By Conference Minister Diane Weible
I write this the day after the election when the final results are not yet determined. By the time you read this, you may likely know who is projected to have won the Presidential race. I’m glad I am writing this before the results are known because what is on my mind and heart really has nothing to do with who will be the next President of the United States.
What is on my heart and mind is how painful this time is. I’m hurting because I never thought in my lifetime I would reach a point where wearing a mask in a pandemic is politicized to the point where people yell at you if you are wearing one or refuse to go on a walk with you because you choose to wear one. (I lived in Japan for 12 years where people wearing masks was so common you never thought twice about it. An individual might wear it because they are worried about air quality or their own health or the fact that it is flu season. Sometimes even, they were worn for warmth in the cold winter.) To see a mask so politicized is scary to me because it is a symbol of just how divided and broken we have become as a country—as a community.
I never thought that I could not have a healthy conversation with people I care about even if I disagree with them. We have become so sheltered in our silos that if someone has a different point of view, our go-to reaction is to lash out.
I think we can change this, but it will take all of us as people of faith to say we can do better. God wants us and needs us to do better. We have our story and our history and our experience and no one is trying to take that away from anyone else. At the same time, we are asked to learn and understand another person’s story and history and experience. Another person’s story is just as valid as our story is and it is time that we realize we can listen to what another person says or what another person experiences without their experiencing being something that invalidates our experience in any way.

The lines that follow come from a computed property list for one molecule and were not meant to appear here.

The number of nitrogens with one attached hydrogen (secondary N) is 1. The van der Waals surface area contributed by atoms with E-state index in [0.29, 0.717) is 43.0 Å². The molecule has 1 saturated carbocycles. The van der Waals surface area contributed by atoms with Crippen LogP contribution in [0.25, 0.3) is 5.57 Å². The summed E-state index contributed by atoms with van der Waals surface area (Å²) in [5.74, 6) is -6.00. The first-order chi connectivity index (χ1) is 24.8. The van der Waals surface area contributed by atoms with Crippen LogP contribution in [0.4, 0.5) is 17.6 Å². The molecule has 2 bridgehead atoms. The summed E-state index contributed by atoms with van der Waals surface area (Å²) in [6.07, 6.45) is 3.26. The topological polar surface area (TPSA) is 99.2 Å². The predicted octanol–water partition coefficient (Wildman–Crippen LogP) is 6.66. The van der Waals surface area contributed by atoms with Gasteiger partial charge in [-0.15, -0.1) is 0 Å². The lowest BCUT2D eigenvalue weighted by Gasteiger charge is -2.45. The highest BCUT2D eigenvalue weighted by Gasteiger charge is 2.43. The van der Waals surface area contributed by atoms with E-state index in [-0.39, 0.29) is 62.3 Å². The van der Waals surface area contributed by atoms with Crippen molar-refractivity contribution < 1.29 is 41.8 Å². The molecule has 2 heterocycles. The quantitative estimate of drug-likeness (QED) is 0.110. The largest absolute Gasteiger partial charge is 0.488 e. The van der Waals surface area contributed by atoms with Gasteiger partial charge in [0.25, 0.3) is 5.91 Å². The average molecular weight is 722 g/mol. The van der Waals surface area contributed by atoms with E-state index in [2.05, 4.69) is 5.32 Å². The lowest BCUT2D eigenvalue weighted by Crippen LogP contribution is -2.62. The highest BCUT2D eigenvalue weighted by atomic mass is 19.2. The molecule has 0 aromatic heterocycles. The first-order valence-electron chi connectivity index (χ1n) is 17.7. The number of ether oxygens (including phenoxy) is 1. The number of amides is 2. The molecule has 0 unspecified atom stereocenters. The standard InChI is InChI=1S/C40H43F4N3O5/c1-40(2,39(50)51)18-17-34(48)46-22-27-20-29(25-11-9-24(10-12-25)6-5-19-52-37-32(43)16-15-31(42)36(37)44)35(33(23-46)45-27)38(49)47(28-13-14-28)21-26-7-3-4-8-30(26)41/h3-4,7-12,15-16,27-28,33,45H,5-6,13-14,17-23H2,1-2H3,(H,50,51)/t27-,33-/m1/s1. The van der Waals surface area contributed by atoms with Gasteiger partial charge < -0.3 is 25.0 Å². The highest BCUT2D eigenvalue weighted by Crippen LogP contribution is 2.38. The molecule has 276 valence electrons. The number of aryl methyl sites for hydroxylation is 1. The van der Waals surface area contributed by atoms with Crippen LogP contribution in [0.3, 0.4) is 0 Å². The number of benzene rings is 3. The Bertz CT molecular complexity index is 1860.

God needs us to figure this out. As people of faith we have a higher call to listen and learn from one another; to learn from one another; to listen deeply. The kind of pain and brokenness that some of our community is experiencing is a pain so deep that it may be hard for those of us who have a different reality to understand if we are limited by the way we see the world. In keeping with the metaphor of Annual Gathering—if all I know of the Elephant is the wide expanse that is an ear, It would be easy for me to turn away from someone describing a tail unless I realize that they are speaking from the same truth of their reality as I am of mine. Only being able to see an ear or a tail does not make understanding the entirety of the elephant any less important. Instead it requires us to work together and listen to one another and see for one another in order to understand the totality of the human community.
My heart hurts. And, as a person of faith, I also carry great hope. The change can begin with me. With you. With us. May it be so.